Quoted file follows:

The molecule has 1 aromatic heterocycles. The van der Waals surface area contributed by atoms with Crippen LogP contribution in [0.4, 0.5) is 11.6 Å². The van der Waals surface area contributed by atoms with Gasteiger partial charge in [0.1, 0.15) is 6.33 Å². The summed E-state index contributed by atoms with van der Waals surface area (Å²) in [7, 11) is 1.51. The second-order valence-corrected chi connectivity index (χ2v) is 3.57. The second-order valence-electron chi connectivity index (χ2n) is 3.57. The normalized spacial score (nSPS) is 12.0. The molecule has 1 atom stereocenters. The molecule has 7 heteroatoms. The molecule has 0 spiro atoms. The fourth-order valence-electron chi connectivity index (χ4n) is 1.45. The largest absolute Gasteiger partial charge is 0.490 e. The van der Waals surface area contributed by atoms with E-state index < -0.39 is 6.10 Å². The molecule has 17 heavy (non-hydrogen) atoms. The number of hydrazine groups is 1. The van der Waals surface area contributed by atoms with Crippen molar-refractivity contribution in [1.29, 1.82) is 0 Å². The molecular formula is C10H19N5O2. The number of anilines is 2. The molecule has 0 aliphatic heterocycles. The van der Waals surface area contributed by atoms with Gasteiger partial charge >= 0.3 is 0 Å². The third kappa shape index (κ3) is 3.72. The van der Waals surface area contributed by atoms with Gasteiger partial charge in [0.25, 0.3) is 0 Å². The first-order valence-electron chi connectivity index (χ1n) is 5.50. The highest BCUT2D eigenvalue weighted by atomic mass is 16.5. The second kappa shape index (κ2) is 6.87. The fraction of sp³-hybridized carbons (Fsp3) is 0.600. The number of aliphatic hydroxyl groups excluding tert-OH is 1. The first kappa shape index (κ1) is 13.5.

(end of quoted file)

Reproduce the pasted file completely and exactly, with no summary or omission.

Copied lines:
The molecule has 1 aromatic heterocycles. The van der Waals surface area contributed by atoms with Crippen LogP contribution in [0.4, 0.5) is 11.6 Å². The van der Waals surface area contributed by atoms with Gasteiger partial charge in [0.1, 0.15) is 6.33 Å². The summed E-state index contributed by atoms with van der Waals surface area (Å²) in [7, 11) is 1.51. The second-order valence-corrected chi connectivity index (χ2v) is 3.57. The second-order valence-electron chi connectivity index (χ2n) is 3.57. The normalized spacial score (nSPS) is 12.0. The molecule has 1 atom stereocenters. The molecule has 7 heteroatoms. The molecule has 0 spiro atoms. The fourth-order valence-electron chi connectivity index (χ4n) is 1.45. The largest absolute Gasteiger partial charge is 0.490 e. The van der Waals surface area contributed by atoms with E-state index < -0.39 is 6.10 Å². The molecule has 17 heavy (non-hydrogen) atoms. The number of hydrazine groups is 1. The van der Waals surface area contributed by atoms with Crippen molar-refractivity contribution in [1.29, 1.82) is 0 Å². The molecular formula is C10H19N5O2. The number of anilines is 2. The molecule has 0 aliphatic heterocycles. The van der Waals surface area contributed by atoms with Gasteiger partial charge >= 0.3 is 0 Å². The third kappa shape index (κ3) is 3.72. The van der Waals surface area contributed by atoms with Gasteiger partial charge in [0.25, 0.3) is 0 Å². The first-order valence-electron chi connectivity index (χ1n) is 5.50. The highest BCUT2D eigenvalue weighted by atomic mass is 16.5. The second kappa shape index (κ2) is 6.87. The fraction of sp³-hybridized carbons (Fsp3) is 0.600. The number of aliphatic hydroxyl groups excluding tert-OH is 1. The first kappa shape index (κ1) is 13.5.